National Parks

Yosemite Valley in Yosemite National Park.

Ensuring Public Access to America's National Parks

Attorneys general have also worked to protect the ability of low-income communities and communities of color to access the nation’s stunning public lands. In October 2017, the National Park Service (NPS) announced it was considering increasing fees during peak season at 17 highly visited National Parks. During the five-month peak season, the per vehicle entrance fee would increase to $70 from $25 or $30, while entrance fees for motorcycles, bicycles, and pedestrians would more than double.

In November 2017, a bipartisan group of state attorneys general from 10 states and the District of Columbia submitted comments to the National Park Service opposing its proposed entrance fee hikes. The comments expressed concern that increased fees would reduce access to National Parks for groups that are already underrepresented in national park usage, including low-income communities and communities of color.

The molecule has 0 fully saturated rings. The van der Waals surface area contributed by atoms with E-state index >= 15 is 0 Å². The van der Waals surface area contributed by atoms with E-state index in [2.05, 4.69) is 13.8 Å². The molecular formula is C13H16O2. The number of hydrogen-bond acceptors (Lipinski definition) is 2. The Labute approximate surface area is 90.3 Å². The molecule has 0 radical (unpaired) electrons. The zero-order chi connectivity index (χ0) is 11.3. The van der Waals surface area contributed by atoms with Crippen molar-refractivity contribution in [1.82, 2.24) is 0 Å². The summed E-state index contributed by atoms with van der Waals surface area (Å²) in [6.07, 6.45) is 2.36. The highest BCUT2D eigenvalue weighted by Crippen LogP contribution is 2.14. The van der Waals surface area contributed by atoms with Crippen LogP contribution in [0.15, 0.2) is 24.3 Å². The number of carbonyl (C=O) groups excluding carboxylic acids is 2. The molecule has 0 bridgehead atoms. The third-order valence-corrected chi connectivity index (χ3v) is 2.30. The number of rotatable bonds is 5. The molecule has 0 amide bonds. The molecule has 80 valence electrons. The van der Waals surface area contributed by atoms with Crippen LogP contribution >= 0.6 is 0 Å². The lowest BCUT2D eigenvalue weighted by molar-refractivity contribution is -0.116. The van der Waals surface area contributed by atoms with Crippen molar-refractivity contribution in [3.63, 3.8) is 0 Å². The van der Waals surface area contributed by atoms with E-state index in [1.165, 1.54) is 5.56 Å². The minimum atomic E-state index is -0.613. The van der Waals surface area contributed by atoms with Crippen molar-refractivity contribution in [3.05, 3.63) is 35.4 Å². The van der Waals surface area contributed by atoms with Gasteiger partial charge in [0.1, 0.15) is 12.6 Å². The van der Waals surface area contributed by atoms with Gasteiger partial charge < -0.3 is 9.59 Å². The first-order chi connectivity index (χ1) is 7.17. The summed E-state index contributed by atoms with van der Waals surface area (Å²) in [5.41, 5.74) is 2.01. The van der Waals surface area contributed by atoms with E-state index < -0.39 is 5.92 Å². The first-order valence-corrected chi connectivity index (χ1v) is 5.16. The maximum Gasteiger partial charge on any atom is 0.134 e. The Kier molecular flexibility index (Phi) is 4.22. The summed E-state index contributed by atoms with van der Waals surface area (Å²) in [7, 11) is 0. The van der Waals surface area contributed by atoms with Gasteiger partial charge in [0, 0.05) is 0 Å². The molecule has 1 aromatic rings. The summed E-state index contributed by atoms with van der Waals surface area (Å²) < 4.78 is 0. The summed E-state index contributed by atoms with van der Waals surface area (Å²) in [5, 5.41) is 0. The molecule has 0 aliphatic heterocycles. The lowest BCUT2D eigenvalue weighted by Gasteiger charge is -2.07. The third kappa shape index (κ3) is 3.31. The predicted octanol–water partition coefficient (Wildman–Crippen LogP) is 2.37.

The attorneys general also noted that NPS had not offered a reasoned explanation for the proposed fee. For example, instead of increasing revenue to pay for the park system's maintenance backlog, the fee hike might exacerbate the shortfall by lowering visitation rates and associated park revenue. Further, NPS failed to include any analysis, or supporting data, of the criteria NPS is required to consider in establishing visitor fee rates under the Federal Land Recreation Enhancement Act. This includes consideration of comparable fees charged by public and private sector operators, and the public policy or management objectives served by the higher fees.

The National Parks Service announced in April 2018 that it would increase fees to enter national parks by just $5, in response to the comments submitted by the attorneys general and others opposed to the much higher proposed fee hike.